Air pollution in Europe is decreasing as cities crash, mirroring what has happened in other parts of the world, experts said.
Satellite imagery has already revealed dramatic reductions in polluting nitrogen dioxide concentrations in China and northern Italy, coinciding with blockages to tackle the coronavirus pandemic.
And as everyday life breaks up in the UK, with a sharp reduction in traffic causing much of the air pollution in cities, air quality has started to improve here.
But it is still unclear what the health impacts of reducing air pollution will be, which causes around 40,000 early deaths in the UK each year.
Air pollution is linked to health problems including stroke, heart disease, tumors and lung diseases, respiratory diseases and infections, as well as blocking the growth of children’s lungs.
Monitoring shows the levels of key pollutants that nitrogen dioxide, which mainly comes from vehicle exhausts, and the fine particles known as PM2.5, are low across London.
Data from the London Air Quality Network, operated by King’s College London, show a decrease in both pollutants from the average levels, particularly at the roadside.
Professor Alastair Lewis, of the National Center for Atmospheric Science, University of York, said: “Air quality has started to improve in many cities in the UK, mirroring what has been seen in other countries that have limited the travel and outdoor activity levels.
“This is mainly a consequence of lower traffic volumes and some of the most noticeable reductions have been nitrogen dioxide, which mainly comes from vehicle exhaust.
“However, fine particles (PM2.5) have also decreased significantly. In London, for example, PM2.5 is significantly lower than would be expected at this time of year at the roadside, and these reductions also extend to the suburbs. “
Without a safe level of these pollutants, any improvement in air quality offers health benefits, he said, although in the midst of a respiratory crisis the best air quality could have only a small, albeit positive, effect.
Professor William Collins, a professor of meteorology at the University of Reading, said that much of the pollution of the air breathed comes from traffic.
Traffic pollution levels have plummeted with many countries blocked, while exposure to pollutants will also be reduced by people who remain off the road.
But he said: “It is too early to say whether these improvements will compensate for Covid-19’s mortality or other health problems from being confined indoors.”
Anna Hansell, professor of environmental epidemiology at the University of Leicester, said that air pollution would be dramatically in line with travel restrictions and the reduction of industrial emissions, as has already been seen in Wuhan, China and northern Italy , highly polluted.
But he said: “Unfortunately we cannot see reductions in air pollution translated into direct falls in mortality.”
There would be an increase in the number of deaths from Covid-19, as well as impacts on financial difficulties and stress, with poverty increasing the risk and severity of chronic diseases and mortality rates, he said.
There would also be negative health impacts on isolation for the elderly and the impact of restrictions on access to health care for other diseases.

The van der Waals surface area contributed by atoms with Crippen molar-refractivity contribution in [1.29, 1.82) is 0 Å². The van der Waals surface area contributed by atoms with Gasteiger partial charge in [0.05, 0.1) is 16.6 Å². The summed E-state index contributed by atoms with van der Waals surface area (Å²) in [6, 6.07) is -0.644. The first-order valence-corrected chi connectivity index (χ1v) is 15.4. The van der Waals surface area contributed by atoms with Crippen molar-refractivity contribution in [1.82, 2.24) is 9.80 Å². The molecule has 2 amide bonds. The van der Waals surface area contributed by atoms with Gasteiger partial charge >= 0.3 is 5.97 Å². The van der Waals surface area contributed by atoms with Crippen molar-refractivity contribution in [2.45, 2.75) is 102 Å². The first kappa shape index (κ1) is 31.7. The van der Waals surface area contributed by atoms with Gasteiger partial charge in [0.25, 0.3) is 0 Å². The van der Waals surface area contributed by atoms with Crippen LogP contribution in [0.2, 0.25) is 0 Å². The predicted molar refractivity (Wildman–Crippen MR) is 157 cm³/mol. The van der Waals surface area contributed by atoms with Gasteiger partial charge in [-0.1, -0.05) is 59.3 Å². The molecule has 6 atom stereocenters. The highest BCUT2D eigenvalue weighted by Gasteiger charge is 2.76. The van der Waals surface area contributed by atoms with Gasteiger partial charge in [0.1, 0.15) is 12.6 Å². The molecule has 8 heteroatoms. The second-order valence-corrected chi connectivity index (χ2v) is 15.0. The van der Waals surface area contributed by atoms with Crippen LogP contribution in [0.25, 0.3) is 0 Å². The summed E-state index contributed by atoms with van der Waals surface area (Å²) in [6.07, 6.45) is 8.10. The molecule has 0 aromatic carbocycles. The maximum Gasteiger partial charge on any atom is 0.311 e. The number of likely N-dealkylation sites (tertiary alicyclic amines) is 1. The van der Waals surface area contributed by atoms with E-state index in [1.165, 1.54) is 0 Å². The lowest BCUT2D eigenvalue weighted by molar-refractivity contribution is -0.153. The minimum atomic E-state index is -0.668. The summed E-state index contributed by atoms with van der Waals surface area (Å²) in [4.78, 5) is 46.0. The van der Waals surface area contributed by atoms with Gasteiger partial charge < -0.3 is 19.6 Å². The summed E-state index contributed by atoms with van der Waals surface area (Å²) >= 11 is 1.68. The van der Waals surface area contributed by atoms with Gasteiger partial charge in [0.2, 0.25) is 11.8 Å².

But there should be a reduction in the transmission of various infections due to social distancing, leading to reductions in deaths from diseases such as non-Covid-19 pneumonia, which currently causes 25,000-30,000 deaths a year in England, he said.
The professor. Hansell also said that research was needed to see if pollution levels had contributed to the coronavirus in Wuhan and northern Italy, directly affecting infection rates or affecting gravity causing more heart and lung disease, which put people at greatest risk of serious Covid-19 disease.
While a reduction in traffic and industrial activity was already reducing some air pollutants, Dr Eiko Nemitz, of the UK’s Center for Ecology and Hydrology, said that pollution from sources such as household wood burners could increase and agricultural emissions would continue.
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The drop in pollutants such as nitrogen dioxide shows what could happen in the future when transportation moves to an electric fleet, according to Professor Hugh Coe, director of the Manchester Environmental Research Institute of the University of Manchester.
But he said: “Electric vehicles will not reduce particulate emissions from non-exhaust sources such as brake and tire wear, which will need better public transport infrastructure to reduce dependence on the use of private vehicles.” .
The research comes shortly after a study has uncovered evidence that the Earth’s ozone layer is recovering.
Ozone levels have declined rapidly in recent years, leading to an agreement known as the Montreal Protocol in force in 1987 to end the use of ozone depleting substances (ODS) worldwide.
Now, researchers from the University of Colorado Boulder have revealed that attempts to reduce harm appear to have been successful.
Antara Banerjee, who led the study, explained: “This study adds further evidence demonstrating the profound effectiveness of the Montreal protocol.
“Not only has the treaty stimulated the healing of the ozone layer, it is also driving recent changes in air circulation patterns in the southern hemisphere.”